Maryland Department of Transportation State Highway Administration - Momentum Newsletter

What is MdQI and Why is it Important to You as an MDOT SHA Employee?

At MDOT SHA, we often focus on how our internal teams work together to deliver our program. However, in order to continue to deliver innovation, modernization, communication and an outstanding customer experience, we must also take into consideration the role our industry partners have in contributing to driving change for Marylanders. That is why it is important for us to tap into industry resources and organizations such as the Maryland Quality Initiative (MdQI).

For those of you who are not familiar with MdQI, it is a cooperative of agencies and associations representing Maryland's transportation industry that was founded by MDOT SHA and private sector representatives in 1993 with a mission of continuous quality improvement to ensure a safe, efficient and environmentally friendly transportation system that meets the needs of all stakeholders. Since its founding, the group has expanded its membership and partners to include all MDOT transportation business units and the MDTA, the U.S. Department of Transportation Federal Highway Administration (FHWA), local government transportation and public works agencies, the private sector and industry associations.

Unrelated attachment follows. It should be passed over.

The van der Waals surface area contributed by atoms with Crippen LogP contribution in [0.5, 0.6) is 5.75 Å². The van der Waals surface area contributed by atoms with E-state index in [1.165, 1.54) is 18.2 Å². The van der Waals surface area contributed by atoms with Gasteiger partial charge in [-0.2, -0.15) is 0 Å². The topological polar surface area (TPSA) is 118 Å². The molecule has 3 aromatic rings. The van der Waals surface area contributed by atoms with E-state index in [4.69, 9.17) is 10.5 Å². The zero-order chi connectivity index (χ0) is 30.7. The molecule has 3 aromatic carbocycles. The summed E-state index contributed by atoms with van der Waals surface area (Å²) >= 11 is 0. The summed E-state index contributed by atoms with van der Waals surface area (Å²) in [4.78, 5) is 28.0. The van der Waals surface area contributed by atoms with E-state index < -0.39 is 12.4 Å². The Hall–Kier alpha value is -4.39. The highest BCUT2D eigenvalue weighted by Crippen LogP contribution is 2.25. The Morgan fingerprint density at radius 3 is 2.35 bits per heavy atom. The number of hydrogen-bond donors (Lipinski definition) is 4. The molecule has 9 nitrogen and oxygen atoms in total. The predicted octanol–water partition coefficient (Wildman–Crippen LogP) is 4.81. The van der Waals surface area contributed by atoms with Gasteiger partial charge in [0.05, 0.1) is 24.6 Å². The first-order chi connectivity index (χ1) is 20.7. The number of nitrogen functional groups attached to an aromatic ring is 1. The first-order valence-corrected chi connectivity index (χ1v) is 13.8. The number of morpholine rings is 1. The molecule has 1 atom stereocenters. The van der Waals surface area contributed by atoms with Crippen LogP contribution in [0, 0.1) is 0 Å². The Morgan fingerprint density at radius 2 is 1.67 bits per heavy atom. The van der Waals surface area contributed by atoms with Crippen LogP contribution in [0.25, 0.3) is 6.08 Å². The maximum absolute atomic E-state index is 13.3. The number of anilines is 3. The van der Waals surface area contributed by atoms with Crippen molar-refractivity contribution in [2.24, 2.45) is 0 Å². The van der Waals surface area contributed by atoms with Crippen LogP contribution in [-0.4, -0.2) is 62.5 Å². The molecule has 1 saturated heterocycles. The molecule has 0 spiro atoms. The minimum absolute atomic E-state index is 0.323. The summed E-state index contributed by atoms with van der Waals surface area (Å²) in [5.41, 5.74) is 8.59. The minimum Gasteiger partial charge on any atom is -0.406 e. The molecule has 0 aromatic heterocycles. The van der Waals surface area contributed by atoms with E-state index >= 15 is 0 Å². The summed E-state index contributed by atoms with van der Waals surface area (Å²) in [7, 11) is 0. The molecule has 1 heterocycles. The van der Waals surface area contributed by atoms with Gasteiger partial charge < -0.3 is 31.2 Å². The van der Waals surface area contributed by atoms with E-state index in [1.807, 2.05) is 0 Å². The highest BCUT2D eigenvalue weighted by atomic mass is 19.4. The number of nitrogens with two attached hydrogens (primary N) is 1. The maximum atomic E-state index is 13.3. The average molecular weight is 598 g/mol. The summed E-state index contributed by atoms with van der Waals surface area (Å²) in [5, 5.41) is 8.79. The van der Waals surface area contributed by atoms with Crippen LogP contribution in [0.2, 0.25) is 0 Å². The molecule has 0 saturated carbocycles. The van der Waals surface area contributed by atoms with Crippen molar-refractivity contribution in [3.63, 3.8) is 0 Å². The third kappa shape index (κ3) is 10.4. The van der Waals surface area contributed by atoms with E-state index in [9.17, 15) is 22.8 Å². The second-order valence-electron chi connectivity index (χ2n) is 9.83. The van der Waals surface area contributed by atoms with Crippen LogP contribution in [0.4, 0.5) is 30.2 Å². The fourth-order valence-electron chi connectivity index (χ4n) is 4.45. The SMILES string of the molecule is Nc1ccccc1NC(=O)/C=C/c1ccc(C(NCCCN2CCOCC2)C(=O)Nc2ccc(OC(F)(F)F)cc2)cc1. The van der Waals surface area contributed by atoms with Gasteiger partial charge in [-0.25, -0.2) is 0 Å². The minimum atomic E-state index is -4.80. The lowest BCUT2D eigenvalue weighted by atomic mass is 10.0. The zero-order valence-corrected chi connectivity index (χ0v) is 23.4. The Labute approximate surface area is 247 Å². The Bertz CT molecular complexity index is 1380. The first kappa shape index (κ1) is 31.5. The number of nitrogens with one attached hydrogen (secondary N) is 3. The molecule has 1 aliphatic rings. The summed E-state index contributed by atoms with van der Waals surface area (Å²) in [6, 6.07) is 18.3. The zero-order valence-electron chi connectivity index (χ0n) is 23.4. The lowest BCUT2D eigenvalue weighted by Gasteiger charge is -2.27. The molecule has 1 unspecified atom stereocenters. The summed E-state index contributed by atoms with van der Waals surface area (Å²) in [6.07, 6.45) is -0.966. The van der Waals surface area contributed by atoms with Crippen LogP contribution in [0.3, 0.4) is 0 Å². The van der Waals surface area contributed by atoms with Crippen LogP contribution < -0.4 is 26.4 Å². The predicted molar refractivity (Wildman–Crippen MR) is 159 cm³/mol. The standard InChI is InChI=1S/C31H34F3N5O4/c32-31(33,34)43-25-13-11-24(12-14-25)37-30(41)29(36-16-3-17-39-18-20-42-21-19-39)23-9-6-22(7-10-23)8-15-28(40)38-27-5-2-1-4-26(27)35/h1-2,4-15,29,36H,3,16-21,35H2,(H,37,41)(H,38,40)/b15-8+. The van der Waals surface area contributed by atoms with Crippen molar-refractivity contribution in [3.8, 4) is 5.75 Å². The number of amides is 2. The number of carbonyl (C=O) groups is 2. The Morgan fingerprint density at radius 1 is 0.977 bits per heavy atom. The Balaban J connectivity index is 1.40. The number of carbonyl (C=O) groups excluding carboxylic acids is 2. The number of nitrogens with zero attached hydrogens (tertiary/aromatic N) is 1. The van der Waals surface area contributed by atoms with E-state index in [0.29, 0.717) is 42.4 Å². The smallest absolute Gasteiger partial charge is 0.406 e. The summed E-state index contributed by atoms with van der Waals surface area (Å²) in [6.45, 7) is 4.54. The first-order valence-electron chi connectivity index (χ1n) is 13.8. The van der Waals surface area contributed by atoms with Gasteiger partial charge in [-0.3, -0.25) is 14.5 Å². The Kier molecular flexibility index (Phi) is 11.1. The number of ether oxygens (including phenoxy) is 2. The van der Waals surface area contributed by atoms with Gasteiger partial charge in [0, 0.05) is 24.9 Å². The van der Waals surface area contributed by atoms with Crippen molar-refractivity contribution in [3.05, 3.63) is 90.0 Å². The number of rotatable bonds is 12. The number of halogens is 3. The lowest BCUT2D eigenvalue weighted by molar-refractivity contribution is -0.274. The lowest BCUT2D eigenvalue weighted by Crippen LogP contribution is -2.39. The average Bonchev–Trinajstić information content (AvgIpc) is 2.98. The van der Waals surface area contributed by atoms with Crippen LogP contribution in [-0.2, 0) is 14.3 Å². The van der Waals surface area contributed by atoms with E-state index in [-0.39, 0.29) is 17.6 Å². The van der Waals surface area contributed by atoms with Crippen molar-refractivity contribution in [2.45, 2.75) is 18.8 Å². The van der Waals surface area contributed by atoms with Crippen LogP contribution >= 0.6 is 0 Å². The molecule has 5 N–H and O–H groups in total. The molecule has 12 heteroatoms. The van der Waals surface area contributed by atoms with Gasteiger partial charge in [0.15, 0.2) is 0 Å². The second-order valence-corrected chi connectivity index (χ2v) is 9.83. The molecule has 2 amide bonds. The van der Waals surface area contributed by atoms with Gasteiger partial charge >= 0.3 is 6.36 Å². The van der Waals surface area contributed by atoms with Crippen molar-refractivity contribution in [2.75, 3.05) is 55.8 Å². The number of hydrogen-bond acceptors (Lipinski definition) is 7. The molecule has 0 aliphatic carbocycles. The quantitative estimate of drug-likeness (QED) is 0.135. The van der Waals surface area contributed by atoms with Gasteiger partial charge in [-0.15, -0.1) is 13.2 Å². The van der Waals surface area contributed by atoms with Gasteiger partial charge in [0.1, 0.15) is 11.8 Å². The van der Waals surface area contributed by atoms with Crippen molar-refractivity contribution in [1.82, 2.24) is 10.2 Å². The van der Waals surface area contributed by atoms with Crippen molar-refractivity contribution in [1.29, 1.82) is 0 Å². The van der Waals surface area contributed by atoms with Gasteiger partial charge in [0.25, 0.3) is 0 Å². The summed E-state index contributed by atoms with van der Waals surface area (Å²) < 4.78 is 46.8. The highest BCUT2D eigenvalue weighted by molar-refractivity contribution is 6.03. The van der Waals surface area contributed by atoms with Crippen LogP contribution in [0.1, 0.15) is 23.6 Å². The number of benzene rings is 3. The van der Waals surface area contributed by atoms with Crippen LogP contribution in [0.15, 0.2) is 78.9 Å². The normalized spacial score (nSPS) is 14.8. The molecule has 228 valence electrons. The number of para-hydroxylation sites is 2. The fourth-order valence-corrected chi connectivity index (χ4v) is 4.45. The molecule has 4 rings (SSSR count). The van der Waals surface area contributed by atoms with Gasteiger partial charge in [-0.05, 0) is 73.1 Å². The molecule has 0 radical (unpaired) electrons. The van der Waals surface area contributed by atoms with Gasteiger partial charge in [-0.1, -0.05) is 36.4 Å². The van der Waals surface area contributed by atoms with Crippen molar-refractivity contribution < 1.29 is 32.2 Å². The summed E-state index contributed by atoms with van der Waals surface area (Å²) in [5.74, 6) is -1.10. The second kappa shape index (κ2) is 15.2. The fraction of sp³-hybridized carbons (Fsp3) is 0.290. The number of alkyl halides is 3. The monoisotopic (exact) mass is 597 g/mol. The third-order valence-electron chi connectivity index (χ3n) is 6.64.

MdQI sponsors ten subcommittees: Awards, Conference, Innovation, Partnering, Project Development, Public Relations, Outreach, Transportation Operations, Safety and Utility. Each subcommittee works throughout the year to support the consortium's mission, goals and activities; facilitate productive discussion and problem-solving; recognize industry achievements; and provide technical sessions on industry practices and issues. These activities include the statewide Annual Conference, Awards of Excellence program and a transportation-related Minority Business Enterprise networking event.

At MdQI, OPPE Assistant Division Chief Dennis Atkins checked out two competitors in the annual Pinewood Derby.

At MdQI, OPPE Assistant Division Chief Dennis Atkins checked out two competitors in the annual Pinewood Derby.

This year, it was my pleasure to serve as Co-Chair of the 2020 MdQI Annual Conference, which took place last month at the Baltimore Convention Center. The two-day Conference kicked off with technical sessions and a highly attended MBE Meet and Greet, which offered minority-owned firms the opportunity to meet with Prime Engineering Firms and Prime Contractors/Suppliers, introduce their firms and discuss upcoming projects and connect with potential teaming partners.